The report described how the victims were ordered to “tighten up” so that they could be gunned to death more easily and how after the first shootings the order was given to “finish them off”.

Up to 150 spent bullet cases, bullets and bullet fragments were recovered from the scene.

“It would be difficult to overstate the horror of this scene,” the report said. “Honest, ordinary men, they were harmless and utterly defenceless.” The report acknowledged that the RUC faced huge work pressure at the time but said additional resources should have been deployed for an investigation of such scale.

There was a list of 63 names suggested as being involved and it was clear the killers were among this group. “The police wanted to conduct arrests and interviews but the men used the proximity of the Border to avoid arrest by remaining resident in the Republic. There were no grounds to seek their extradition. There was good co-operation with the Irish authorities, and An Garda Síochána arrested and interviewed a number of suspects but no evidence was found.”

The ten victims were: Kenneth Worton (24); Joseph Lemmon (49); Reginald Chapman (29); Walter Chapman (29); Robert Samuel Walker (46); James McWhirter (63); Robert Chambers (18); John McConville (20); John Bryans (50); and Robert Freeburn (56).

Murder Inquiry: No Names

THERE HAS been a call for an inquiry in the Kingsmill murders to establish the full facts surrounding the atrocity. Karen Armstrong, sister of victim John McConville, in a statement on behalf of all the families spoke of the sense of alarm at the treatment of the murders by the original RUC investigation. Far from answering questions about the investigation, she said the Historical Enquiries Team report highlighted “a degree of either incompetence and lack of direction and motivation or, more alarmingly, a deliberate attempt to suppress evidence for whatever purpose”. She added: “The seemingly desultory investigation would constitute a gross neglect of duty for these men.”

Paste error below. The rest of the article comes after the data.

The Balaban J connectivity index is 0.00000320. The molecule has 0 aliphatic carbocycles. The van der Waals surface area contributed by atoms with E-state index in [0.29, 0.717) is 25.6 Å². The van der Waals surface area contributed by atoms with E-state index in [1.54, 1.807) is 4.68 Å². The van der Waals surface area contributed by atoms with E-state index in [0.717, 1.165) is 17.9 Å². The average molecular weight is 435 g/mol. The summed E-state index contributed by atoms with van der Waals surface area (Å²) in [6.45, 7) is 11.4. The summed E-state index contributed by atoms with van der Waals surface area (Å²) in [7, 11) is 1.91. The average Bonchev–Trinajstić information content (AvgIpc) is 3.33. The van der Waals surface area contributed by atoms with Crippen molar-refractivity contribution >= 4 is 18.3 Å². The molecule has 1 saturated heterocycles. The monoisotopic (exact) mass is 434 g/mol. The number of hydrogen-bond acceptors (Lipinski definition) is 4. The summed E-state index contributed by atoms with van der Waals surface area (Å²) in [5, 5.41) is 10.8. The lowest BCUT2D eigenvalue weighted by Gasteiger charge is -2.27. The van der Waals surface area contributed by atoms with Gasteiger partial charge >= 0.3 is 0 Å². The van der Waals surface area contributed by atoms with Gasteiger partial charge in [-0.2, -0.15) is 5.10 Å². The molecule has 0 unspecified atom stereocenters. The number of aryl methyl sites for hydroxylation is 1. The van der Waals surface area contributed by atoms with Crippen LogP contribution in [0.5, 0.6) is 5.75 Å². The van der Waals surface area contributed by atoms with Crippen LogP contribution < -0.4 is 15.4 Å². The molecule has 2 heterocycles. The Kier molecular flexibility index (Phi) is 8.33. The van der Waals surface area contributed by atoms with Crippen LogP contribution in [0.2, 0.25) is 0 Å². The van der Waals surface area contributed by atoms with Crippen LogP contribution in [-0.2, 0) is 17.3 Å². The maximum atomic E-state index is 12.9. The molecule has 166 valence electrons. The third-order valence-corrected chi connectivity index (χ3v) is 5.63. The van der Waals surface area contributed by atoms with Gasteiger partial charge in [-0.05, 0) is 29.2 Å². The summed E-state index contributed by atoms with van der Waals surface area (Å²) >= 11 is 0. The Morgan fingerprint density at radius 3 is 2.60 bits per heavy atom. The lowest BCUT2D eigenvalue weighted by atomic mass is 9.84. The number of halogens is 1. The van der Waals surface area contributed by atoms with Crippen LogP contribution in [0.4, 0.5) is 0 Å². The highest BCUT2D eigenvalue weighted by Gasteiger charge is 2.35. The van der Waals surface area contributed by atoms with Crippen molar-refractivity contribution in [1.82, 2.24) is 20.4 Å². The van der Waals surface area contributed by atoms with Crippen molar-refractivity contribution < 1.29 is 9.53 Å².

She said that many of the most notorious outrageous incidents of the Troubles had been investigated and have had widespread media interest.

“The Kingsmill Massacre is no exception and due to the clear neglect of duty by everyone involved, and that includes the government as well, the surviving families would expect nothing less than a full inquiry in an attempt to discover why such unacceptable neglect and incompetence occurred and to alleviate fears that these men were merely sacrificial lambs in a dirty war.”

Ethel Grant, a relative of victims Reggie and Walter Chapman, recalled: “I loved those wee boys . . . They haven’t named [the murderers]. I thought that’s what was coming out of the report.”

Accompanying the relatives were politicians from the main unionist parties and the SDLP including DUP MP Jeffrey Donaldson and colleague William Irwin; Ulster Unionist Stormont Minister Danny Kennedy, Traditional Unionist Voice leader Jim Allister and SDLP Assembly member Dominic Bradley.

Sinn Féin said in a statement last night: “What happened in Kingsmills was wrong and should not have happened and Sinn Féin would obviously extend our sympathy to the families.

“This report and the many questions that it raises highlights the urgent need to address the issue of legacy,” it added.